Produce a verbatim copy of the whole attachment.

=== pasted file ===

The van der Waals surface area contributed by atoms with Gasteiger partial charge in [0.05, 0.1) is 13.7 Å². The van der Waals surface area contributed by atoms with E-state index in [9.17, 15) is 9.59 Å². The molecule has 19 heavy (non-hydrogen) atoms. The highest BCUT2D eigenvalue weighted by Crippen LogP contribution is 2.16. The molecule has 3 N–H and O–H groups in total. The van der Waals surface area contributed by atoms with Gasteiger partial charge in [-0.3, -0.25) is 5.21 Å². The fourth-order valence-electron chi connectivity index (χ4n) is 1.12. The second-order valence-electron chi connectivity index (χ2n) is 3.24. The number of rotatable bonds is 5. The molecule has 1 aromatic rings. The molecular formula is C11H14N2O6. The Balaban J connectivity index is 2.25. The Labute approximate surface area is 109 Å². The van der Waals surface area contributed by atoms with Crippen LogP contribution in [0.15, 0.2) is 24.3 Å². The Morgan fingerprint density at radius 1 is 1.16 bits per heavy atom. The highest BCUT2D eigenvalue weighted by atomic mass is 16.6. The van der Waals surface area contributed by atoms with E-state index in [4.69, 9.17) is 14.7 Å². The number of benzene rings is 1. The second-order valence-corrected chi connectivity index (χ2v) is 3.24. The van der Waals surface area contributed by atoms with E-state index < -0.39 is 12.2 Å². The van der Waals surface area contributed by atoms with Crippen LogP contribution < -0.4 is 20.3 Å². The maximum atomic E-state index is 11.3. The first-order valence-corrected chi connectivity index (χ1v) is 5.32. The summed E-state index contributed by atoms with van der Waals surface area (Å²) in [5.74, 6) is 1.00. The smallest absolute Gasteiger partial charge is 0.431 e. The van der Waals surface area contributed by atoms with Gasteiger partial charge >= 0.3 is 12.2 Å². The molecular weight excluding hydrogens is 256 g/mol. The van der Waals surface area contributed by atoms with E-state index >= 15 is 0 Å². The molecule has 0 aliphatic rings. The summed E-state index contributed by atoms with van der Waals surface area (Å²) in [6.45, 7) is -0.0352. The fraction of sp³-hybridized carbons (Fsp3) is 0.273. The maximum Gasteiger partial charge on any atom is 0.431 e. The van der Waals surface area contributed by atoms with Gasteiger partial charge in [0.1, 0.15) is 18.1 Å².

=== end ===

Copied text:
The van der Waals surface area contributed by atoms with Gasteiger partial charge in [0.05, 0.1) is 13.7 Å². The van der Waals surface area contributed by atoms with E-state index in [9.17, 15) is 9.59 Å². The molecule has 19 heavy (non-hydrogen) atoms. The highest BCUT2D eigenvalue weighted by Crippen LogP contribution is 2.16. The molecule has 3 N–H and O–H groups in total. The van der Waals surface area contributed by atoms with Gasteiger partial charge in [-0.3, -0.25) is 5.21 Å². The fourth-order valence-electron chi connectivity index (χ4n) is 1.12. The second-order valence-electron chi connectivity index (χ2n) is 3.24. The number of rotatable bonds is 5. The molecule has 1 aromatic rings. The molecular formula is C11H14N2O6. The Balaban J connectivity index is 2.25. The Labute approximate surface area is 109 Å². The van der Waals surface area contributed by atoms with Crippen LogP contribution in [0.15, 0.2) is 24.3 Å². The Morgan fingerprint density at radius 1 is 1.16 bits per heavy atom. The highest BCUT2D eigenvalue weighted by atomic mass is 16.6. The van der Waals surface area contributed by atoms with E-state index in [4.69, 9.17) is 14.7 Å². The number of benzene rings is 1. The second-order valence-corrected chi connectivity index (χ2v) is 3.24. The van der Waals surface area contributed by atoms with E-state index < -0.39 is 12.2 Å². The van der Waals surface area contributed by atoms with Crippen LogP contribution < -0.4 is 20.3 Å². The maximum atomic E-state index is 11.3. The first-order valence-corrected chi connectivity index (χ1v) is 5.32. The summed E-state index contributed by atoms with van der Waals surface area (Å²) in [5.74, 6) is 1.00. The smallest absolute Gasteiger partial charge is 0.431 e. The van der Waals surface area contributed by atoms with Gasteiger partial charge >= 0.3 is 12.2 Å². The molecular weight excluding hydrogens is 256 g/mol. The van der Waals surface area contributed by atoms with E-state index >= 15 is 0 Å². The molecule has 0 aliphatic rings. The summed E-state index contributed by atoms with van der Waals surface area (Å²) in [6.45, 7) is -0.0352. The fraction of sp³-hybridized carbons (Fsp3) is 0.273. The maximum Gasteiger partial charge on any atom is 0.431 e. The van der Waals surface area contributed by atoms with Gasteiger partial charge in [0.1, 0.15) is 18.1 Å².